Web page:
What does my church believe?” Andrea stammered.
“Yeah.” Jane urged. “You have to believe something—maybe something different.”
“Well, um … we believe in God and … and …”
“I guessed that much. Most churches believe in God,” said Jane. “But what does your church believe that makes you different from other churches?”
Andrea could feel a hot blush rise in her face. What can I say? she wondered.
Just then Jane’s mother called, “Andrea, your mother just telephoned. She would like you to come home right away.”
“Oh, I forgot! I promised to take care of my brother! Sorry, Jane—I have to run. See you tomorrow.”
As she thanked Jane’s mother and hurried toward home, Jane’s questions kept popping into her mind, and she felt ashamed that she didn’t know what to say. I’ve been a member all my life. I should know what the Church believes.
After school the next day, Andrea slipped out of her chair and through the door. If I hurry, Jane won’t catch up to me and ask me again, she thought. But she wasn’t fast enough.
“Andrea, wait for me,” Jane yelled down the hall to her. “I just need to get my library book.”
As they started toward home, Andrea kept her head down and stared at the sidewalk as if expecting it to jump up at her. She could only manage to nod or shake her head whenever Jane said something. Finally Jane bent down and looked up at her friend’s face. “Are you OK?”
“Yes. I’m fine. I just don’t feel like talking. Anyway, here’s your house. I’ll see you tomorrow afternoon. You’re still planning to come over to make cookies, aren’t you?”
“Of course, I can hardly wait to try your recipe!”
Andrea hardly heard Jane’s reply. What do Latter-day Saints believe? she asked herself, continuing down the street. From her parents and in Primary, she had learned about temples, prophets, the Book of Mormon, the celestial kingdom, Jesus, Heavenly Father, and lots more. But how could she explain all that to Jane? It had taken her her whole life to learn these things.
That night, as she and her father did dishes, she asked, “Dad, what does our Church believe?”
“Well, Andrea, we believe a lot of things. For starters, we believe in Heavenly Father and Jesus Christ. We believe that families can be together forever. We believe in Joseph Smith and the Book of Mormon.”
“But that’s not all, is it?”
“No, of course not. I guess that if we went into detail, we could write several books about what we believe. Why do you ask?”
“Yesterday Jane asked me what our church believes, and I didn’t know what to say. I’m 10 years old. I’ve been baptized, and I still don’t know what to say.” Andrea’s voice choked up, and tears started to pool in the corners of her eyes.
Dad put down the dishcloth, sat at the kitchen table, and gestured for her to sit next to him. “Andrea, you know what we believe. You’ve just forgotten that you do. Remember when you were preparing to be baptized? What did you do?”
“Well, I read the Book of Mormon, and I tried to repent of my sins, and I memorized the Articles of Faith.”
“Right. And what do the Articles of Faith tell us?”
A smile spread slowly across Andrea’s face. “They tell us what we believe! I do know!”
“Sure you do. The Articles of Faith can be really valuable tools in helping us and other people understand what we believe.”
When Andrea and Dad had finished the dishes, they sat and opened their scriptures to the Pearl of Great Price. On the last two pages, they found the Articles of Faith and read them one by one. Or rather, Dad read while Andrea recited them from memory. She was happy that she had been reviewing them for her Gospel in Action award and could remember them all.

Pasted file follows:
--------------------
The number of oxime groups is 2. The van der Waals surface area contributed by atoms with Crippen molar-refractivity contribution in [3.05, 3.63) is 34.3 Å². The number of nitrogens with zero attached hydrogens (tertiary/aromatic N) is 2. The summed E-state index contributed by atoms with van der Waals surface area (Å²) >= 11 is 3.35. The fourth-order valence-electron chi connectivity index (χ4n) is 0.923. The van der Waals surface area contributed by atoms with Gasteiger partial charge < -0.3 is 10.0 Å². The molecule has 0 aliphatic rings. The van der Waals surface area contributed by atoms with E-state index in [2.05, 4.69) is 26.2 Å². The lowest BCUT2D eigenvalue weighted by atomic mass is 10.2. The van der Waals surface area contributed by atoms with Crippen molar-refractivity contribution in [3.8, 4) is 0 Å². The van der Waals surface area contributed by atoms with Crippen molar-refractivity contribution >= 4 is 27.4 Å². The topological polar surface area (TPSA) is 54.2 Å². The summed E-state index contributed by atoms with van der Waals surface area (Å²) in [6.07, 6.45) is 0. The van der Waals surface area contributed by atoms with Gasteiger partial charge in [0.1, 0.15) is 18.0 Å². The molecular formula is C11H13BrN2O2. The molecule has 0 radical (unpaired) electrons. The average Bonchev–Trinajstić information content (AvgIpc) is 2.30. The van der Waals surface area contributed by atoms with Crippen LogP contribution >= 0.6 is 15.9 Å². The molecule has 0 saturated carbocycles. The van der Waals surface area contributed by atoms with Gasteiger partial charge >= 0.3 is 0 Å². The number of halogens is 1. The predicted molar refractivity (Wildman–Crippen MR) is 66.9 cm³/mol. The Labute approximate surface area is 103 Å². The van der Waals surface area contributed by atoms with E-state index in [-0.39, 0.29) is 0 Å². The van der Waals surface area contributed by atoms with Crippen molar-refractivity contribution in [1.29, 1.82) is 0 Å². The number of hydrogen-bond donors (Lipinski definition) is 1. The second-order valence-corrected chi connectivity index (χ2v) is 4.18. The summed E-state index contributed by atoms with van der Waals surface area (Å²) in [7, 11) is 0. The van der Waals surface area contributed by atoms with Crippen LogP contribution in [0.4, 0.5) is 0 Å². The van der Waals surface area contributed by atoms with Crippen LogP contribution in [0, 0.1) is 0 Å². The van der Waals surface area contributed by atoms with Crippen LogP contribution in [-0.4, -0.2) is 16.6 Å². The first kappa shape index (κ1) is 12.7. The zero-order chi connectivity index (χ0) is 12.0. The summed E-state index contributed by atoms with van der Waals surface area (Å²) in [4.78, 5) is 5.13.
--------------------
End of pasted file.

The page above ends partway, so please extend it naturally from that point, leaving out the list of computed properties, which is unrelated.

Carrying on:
Below the 13th article, Andrea saw the name Joseph Smith. “When did Joseph Smith write these?” she asked.
“Well, a man named John Wentworth, who was the editor of an Illinois newspaper, wanted to know how the Church was started and what members believed. Joseph Smith told him in a letter, which became known as the “Wentworth Letter.” The principles mentioned in that letter later became the Articles of Faith. They don’t go into a lot of detail about all the things that we believe, but they list many basic truths of the gospel.”
“I’m glad that we have the Articles of Faith! Now I know what I can say to Jane. I’ll tell her tomorrow. Thanks, Dad.”
The next day, Andrea was eager for Jane to arrive. Before her friend had even hung up her coat, the words were tumbling from Andrea’s mouth. “Remember what you asked me the other day—about what my Church believes?”
“Oh, yeah. I remember. We didn’t get very far, did we?”
“I can tell you now.” Andrea began reciting the Articles of Faith.
“Wow! You really know a lot about what you believe. I think that’s great. How did you know all that?”
“I’ve been learning at home and at church all my life, but”—she grinned at her friend—“I had a little help from a newspaper man.” Then she told Jane about the Wentworth Letter and about how Joseph Smith’s reply had become the Articles of Faith.
“I can’t believe you memorized them all,” Jane said. “That’s a lot to remember!”
“It’s not that hard when it’s what you believe.”
Jane sat quietly for a minute. “Andrea, could you tell me more about what you believe? I don’t really understand everything you said, but I’d like to.”
“Sure. Let’s get started with cookies, and I’ll tell you about the first article of faith.” Andrea spent most of the cookie-making time explaining some of the Articles of Faith. Then, while they munched on the hot, chocolate cookies, she explained more. When Jane left for home, Andrea offered, “If you want to know more, you can come to church with me sometime.”
“Oh, I’d like that. I’ll ask my mom and let you know.”
That night, Andrea told her father all about her experience with Jane.
“Andrea, the Prophet Joseph Smith would be happy that what he wrote to John Wentworth helped you to share the gospel. Remember to thank the Lord tonight for him and the great work he did.”
And Andrea did just that.